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GM Begins Dismissing 10,000 Salaried Workers, a Third of Them in the U.S

General Motors began notifying U.S. salaried workers that they will lose their jobs as it carries out previously announced plans to reduce its global white-collar workforce by 10,000.

March 25, 2009
General Motors began notifying U.S. salaried workers that they will lose their jobs as it carries out previously announced plans to reduce its global white-collar workforce by 10,000.

The automaker intends to cut 160 U.S. positions this week and 3,400 by May 1, spokesman Tom Wilkinson said. Most of those now being notified are engineers and engineering support staff at the Technical Center in the Detroit suburb of Warren, Michigan.

The moves reflect GM’s efforts to shrink further in the wake of declining sales and a global economic crisis. The automaker also is showing the federal government that it is taking steps to remain viable in hopes of winning $16.6 billion in U.S. loans in addition to the $13.4 billion borrowed already.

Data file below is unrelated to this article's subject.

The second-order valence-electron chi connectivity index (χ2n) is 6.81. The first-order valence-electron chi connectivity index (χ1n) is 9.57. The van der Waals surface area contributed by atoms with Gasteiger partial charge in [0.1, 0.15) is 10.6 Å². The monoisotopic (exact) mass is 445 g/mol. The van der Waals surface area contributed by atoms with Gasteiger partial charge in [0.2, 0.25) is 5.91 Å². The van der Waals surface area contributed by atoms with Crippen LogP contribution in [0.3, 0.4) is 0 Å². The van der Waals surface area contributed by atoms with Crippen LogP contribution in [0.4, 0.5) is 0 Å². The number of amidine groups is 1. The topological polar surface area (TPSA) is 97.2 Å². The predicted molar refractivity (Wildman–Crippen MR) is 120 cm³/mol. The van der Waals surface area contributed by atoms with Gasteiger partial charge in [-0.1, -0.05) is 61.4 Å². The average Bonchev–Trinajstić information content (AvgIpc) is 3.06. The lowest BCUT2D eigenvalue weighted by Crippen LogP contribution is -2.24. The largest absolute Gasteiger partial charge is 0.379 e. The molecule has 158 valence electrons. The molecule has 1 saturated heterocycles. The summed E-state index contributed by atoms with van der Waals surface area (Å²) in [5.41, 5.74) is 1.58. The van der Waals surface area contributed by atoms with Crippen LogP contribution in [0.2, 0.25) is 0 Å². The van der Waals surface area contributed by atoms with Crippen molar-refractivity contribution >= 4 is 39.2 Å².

“We need to right-size the business to make it viable, and we need to get smaller and leaner to do that,” Wilkinson said.

In early February, GM announced plans to eliminate the 10,000 salaried positions and said about a third of those jobs were in the U.S.

“A significant number of those would come through involuntary separations; some would be through normal attrition,” Wilkinson said.

He said GM offers up to six months of base salary plus a company contribution for insurance after the termination. GM also provides outplacement services.

GM also plans to cut 18,000 hourly jobs in the U.S. by year’s end.

Globally, GM employed 243,000 salaried and hourly workers at the end of 2008, Wilkinson said. GM plans to cut about 47,000 salaried and hourly jobs worldwide this year.

Filed by Jamie LaReau of Automotive News, a sister publication of Workforce Management. To comment, e-mail editors@workforce.com.